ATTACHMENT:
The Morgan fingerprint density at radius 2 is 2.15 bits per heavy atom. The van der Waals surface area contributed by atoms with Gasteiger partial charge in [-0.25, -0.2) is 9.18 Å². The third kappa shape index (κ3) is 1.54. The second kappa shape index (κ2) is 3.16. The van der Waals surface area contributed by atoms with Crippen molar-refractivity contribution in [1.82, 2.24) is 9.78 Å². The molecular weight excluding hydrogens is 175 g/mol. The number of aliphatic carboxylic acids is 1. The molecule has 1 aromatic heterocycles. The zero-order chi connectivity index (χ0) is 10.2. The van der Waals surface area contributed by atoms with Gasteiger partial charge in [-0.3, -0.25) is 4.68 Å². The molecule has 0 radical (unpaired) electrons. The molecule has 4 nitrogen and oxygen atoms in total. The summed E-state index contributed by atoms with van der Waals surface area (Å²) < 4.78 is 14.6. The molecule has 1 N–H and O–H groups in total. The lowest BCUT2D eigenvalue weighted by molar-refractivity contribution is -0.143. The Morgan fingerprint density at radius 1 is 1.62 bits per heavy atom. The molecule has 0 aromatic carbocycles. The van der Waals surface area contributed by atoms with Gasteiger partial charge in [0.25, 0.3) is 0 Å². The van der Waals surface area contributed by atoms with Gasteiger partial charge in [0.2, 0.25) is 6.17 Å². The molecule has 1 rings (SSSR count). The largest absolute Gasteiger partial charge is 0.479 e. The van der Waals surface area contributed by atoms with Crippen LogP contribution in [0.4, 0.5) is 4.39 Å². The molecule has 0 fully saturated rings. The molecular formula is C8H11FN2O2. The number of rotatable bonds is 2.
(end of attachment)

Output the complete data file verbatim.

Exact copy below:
The Morgan fingerprint density at radius 2 is 2.15 bits per heavy atom. The van der Waals surface area contributed by atoms with Gasteiger partial charge in [-0.25, -0.2) is 9.18 Å². The third kappa shape index (κ3) is 1.54. The second kappa shape index (κ2) is 3.16. The van der Waals surface area contributed by atoms with Crippen molar-refractivity contribution in [1.82, 2.24) is 9.78 Å². The molecular weight excluding hydrogens is 175 g/mol. The number of aliphatic carboxylic acids is 1. The molecule has 1 aromatic heterocycles. The zero-order chi connectivity index (χ0) is 10.2. The van der Waals surface area contributed by atoms with Gasteiger partial charge in [-0.3, -0.25) is 4.68 Å². The molecule has 0 radical (unpaired) electrons. The molecule has 4 nitrogen and oxygen atoms in total. The summed E-state index contributed by atoms with van der Waals surface area (Å²) < 4.78 is 14.6. The molecule has 1 N–H and O–H groups in total. The lowest BCUT2D eigenvalue weighted by molar-refractivity contribution is -0.143. The Morgan fingerprint density at radius 1 is 1.62 bits per heavy atom. The molecule has 0 aromatic carbocycles. The van der Waals surface area contributed by atoms with Gasteiger partial charge in [0.25, 0.3) is 0 Å². The van der Waals surface area contributed by atoms with Gasteiger partial charge in [0.2, 0.25) is 6.17 Å². The molecule has 1 rings (SSSR count). The largest absolute Gasteiger partial charge is 0.479 e. The van der Waals surface area contributed by atoms with Crippen LogP contribution in [0.4, 0.5) is 4.39 Å². The molecule has 0 fully saturated rings. The molecular formula is C8H11FN2O2. The number of rotatable bonds is 2.